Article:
John: I just got done with a normal workout: 100 chin-ups, 200 dips, 300 pushups, 400 squats. I work out every day, have since I was 13. When I was playing sports, it was about becoming a better athlete, after college, it was about looking good for the chicks, and now it’s about fighting off the grim reaper. I’m 43 and will say, I look pretty good for a 43 year old cat. At least I think so – I really don’t care what others think, except my son, who plays college football and still can’t out-chin me. Anyway, it has become an important part of my day, my Prozac time and why I don’t need therapy. It grounds me. Helps me focus. Centers me. Press rewind and hit play, stop, repeat. I have done this routine over and over for 30 years. It’s normal. Doing something every day represents so many areas of my life now, both personally and professionally, where I am constantly trying, learning, getting it, and once I get it, it becomes so important that I do it every day. In the age of super productivity hacks and abs in 15 minutes, basic hard work is important enough to me that I do it daily. If something is not important, I don’t do it. EVER.
Question for my three friends – what is the one thing that is so important you do it every day?
Jen: The one thing I do every day is find uninterrupted time to do nothing but think. It can be for a block of 15 or so minutes, or an hour plus, but it must be devoted time. For instance, I can’t do it effectively while driving or listening to music (although that may work for others). I used to call it quiet reflection, others may call it deep thought. I told Trish about it a year or so ago and she happened by an article on transcendental meditation and dropped it on my Facebook wall and said “I’m ready to start doing this!” You can read that article here, it’s called “My Only Regret Is That I Didn’t Find This Practice Twenty Years Ago.”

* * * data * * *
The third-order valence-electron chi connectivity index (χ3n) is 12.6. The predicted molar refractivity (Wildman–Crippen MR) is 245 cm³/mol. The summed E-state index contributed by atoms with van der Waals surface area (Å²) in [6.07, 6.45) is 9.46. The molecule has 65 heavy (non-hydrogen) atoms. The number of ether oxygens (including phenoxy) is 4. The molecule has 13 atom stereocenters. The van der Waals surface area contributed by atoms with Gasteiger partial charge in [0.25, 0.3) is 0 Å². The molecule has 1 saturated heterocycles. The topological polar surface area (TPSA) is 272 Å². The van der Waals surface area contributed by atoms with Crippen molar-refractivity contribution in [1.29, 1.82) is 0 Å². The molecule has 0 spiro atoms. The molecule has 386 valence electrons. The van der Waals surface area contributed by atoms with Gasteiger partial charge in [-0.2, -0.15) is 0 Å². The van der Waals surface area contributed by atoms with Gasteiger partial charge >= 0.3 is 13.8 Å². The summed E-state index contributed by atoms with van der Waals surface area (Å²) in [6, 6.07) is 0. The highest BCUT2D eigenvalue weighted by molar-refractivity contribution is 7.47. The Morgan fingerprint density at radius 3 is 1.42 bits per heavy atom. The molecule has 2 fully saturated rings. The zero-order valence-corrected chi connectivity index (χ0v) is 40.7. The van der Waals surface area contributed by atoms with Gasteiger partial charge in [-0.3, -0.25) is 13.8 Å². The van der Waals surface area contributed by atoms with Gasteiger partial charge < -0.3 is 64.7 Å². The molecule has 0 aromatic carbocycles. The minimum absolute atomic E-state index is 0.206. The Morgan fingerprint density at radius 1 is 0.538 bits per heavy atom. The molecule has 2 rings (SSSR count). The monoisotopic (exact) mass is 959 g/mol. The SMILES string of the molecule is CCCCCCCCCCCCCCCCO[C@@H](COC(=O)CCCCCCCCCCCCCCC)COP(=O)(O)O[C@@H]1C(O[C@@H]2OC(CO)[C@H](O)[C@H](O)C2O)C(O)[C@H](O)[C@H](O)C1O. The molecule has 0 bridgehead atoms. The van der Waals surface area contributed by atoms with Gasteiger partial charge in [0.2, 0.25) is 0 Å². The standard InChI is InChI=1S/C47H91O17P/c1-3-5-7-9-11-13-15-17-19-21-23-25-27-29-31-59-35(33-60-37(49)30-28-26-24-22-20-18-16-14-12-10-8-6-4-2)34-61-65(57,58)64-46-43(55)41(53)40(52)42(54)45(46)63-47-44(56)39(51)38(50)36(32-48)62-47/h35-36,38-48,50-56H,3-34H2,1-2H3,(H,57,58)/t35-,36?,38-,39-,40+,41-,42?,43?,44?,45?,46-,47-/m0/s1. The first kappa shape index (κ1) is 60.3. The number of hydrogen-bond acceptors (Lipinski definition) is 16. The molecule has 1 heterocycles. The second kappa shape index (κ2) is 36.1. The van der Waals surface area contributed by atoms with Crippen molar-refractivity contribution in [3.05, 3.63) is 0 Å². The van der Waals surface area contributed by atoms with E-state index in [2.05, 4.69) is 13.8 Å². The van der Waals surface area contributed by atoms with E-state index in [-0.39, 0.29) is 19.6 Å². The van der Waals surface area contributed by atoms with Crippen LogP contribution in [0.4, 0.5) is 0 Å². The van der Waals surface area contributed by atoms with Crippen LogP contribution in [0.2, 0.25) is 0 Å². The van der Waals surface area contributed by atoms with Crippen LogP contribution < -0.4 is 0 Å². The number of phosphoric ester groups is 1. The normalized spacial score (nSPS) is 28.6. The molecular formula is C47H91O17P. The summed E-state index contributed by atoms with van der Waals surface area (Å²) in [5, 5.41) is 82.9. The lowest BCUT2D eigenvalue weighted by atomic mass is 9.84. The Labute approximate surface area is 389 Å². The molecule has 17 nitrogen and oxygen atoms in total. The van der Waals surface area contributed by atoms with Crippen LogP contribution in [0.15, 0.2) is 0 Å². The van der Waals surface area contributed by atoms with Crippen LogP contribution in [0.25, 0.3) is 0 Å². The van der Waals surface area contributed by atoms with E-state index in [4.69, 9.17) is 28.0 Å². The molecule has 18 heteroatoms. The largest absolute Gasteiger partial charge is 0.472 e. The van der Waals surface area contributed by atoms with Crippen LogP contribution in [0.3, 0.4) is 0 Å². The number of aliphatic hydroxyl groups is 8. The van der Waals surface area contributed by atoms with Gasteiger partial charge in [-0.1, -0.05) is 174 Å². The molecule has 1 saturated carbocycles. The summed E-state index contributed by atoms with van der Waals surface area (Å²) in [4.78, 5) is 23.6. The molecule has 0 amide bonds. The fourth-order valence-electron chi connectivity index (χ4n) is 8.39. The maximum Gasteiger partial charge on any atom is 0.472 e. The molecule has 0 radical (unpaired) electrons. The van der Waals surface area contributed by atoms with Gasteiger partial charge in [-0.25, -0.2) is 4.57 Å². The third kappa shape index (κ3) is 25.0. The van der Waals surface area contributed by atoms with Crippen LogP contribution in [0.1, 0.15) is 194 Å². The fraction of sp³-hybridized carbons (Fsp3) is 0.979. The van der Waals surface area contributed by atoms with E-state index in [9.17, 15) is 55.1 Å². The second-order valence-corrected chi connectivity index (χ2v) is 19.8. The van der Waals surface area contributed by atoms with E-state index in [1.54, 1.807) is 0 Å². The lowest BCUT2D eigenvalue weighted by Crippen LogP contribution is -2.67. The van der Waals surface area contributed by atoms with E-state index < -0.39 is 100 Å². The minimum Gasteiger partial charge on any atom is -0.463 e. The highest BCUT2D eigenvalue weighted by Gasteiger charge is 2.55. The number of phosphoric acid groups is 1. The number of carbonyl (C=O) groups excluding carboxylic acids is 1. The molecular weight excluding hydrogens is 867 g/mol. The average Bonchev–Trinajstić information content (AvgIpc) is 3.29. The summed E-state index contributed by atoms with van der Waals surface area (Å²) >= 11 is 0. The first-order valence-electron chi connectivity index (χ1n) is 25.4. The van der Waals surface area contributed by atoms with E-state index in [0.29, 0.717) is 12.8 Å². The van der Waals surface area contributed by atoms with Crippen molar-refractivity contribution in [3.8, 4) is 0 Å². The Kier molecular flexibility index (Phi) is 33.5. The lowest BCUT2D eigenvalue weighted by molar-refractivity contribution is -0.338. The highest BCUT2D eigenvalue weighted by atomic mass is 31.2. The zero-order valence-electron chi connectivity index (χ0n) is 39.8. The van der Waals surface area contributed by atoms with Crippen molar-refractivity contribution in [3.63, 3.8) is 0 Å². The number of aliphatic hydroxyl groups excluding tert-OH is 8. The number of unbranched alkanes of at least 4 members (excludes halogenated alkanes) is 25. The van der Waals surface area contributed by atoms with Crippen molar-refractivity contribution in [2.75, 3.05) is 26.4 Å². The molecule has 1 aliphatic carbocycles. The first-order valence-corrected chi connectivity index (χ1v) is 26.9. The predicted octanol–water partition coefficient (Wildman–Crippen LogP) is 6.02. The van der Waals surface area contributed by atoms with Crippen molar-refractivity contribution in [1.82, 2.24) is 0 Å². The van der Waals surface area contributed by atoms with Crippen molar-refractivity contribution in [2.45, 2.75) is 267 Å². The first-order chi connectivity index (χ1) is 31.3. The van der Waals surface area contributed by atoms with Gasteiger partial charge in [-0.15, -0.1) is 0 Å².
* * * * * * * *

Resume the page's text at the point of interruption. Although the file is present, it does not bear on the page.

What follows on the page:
One of the things in life I am most grateful for is that I did naturally begin this practice many years ago. I have had it as part of my routine for as long as I can remember, even as a small child. Back then, I thought other people might think I was odd and didn’t really tell anyone. My parents thought I took a lot of naps, but in actuality I just spent a lot of time lying in my bed with my eyes closed thinking. It’s not the same as having an uncontrollable stream of thoughts like some people get during stress or anxiety. It’s a deliberate process of taking all the external input and stimuli from the world around me and then processing it. The first time I ever ran a defragmentation on my computer I remember how I thought – “Wow! This is a great visual to explain exactly what I’m doing in my thinking time – I’m taking all the stuff floating around and reorganizing it, cleaning up, and making space for new information.” In actuality, it’s much simpler, but the results are the same – my brain gets defogged, sharper, and I get a ton of energy. If I miss doing this for more than a day or two my world seems to crumble. At best I lose my ability to reason, struggle to make decisions, or am hyper-emotional. At worst, I literally get sick. For that reason, I will do everything in my power to protect my time, even blocking it on my calendar.